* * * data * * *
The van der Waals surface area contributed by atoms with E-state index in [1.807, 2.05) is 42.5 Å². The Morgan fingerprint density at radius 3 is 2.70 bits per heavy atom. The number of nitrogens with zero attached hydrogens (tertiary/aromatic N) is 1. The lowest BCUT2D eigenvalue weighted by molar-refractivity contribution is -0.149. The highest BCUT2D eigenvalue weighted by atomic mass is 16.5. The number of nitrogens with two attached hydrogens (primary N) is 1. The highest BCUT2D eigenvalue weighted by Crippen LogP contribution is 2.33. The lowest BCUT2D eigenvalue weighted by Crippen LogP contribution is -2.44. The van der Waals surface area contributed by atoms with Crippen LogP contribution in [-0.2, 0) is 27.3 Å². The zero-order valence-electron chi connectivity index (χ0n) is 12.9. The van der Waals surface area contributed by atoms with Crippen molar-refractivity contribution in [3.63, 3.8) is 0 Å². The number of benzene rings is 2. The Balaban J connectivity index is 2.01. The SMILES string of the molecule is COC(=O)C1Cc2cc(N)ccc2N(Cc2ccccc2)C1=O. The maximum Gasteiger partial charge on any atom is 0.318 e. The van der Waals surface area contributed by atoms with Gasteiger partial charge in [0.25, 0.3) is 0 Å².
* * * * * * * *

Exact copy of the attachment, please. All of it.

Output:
The van der Waals surface area contributed by atoms with E-state index in [1.807, 2.05) is 42.5 Å². The Morgan fingerprint density at radius 3 is 2.70 bits per heavy atom. The number of nitrogens with zero attached hydrogens (tertiary/aromatic N) is 1. The lowest BCUT2D eigenvalue weighted by molar-refractivity contribution is -0.149. The highest BCUT2D eigenvalue weighted by atomic mass is 16.5. The number of nitrogens with two attached hydrogens (primary N) is 1. The highest BCUT2D eigenvalue weighted by Crippen LogP contribution is 2.33. The lowest BCUT2D eigenvalue weighted by Crippen LogP contribution is -2.44. The van der Waals surface area contributed by atoms with Crippen LogP contribution in [-0.2, 0) is 27.3 Å². The zero-order valence-electron chi connectivity index (χ0n) is 12.9. The van der Waals surface area contributed by atoms with Crippen molar-refractivity contribution in [3.63, 3.8) is 0 Å². The number of benzene rings is 2. The Balaban J connectivity index is 2.01. The SMILES string of the molecule is COC(=O)C1Cc2cc(N)ccc2N(Cc2ccccc2)C1=O. The maximum Gasteiger partial charge on any atom is 0.318 e. The van der Waals surface area contributed by atoms with Gasteiger partial charge in [0.25, 0.3) is 0 Å².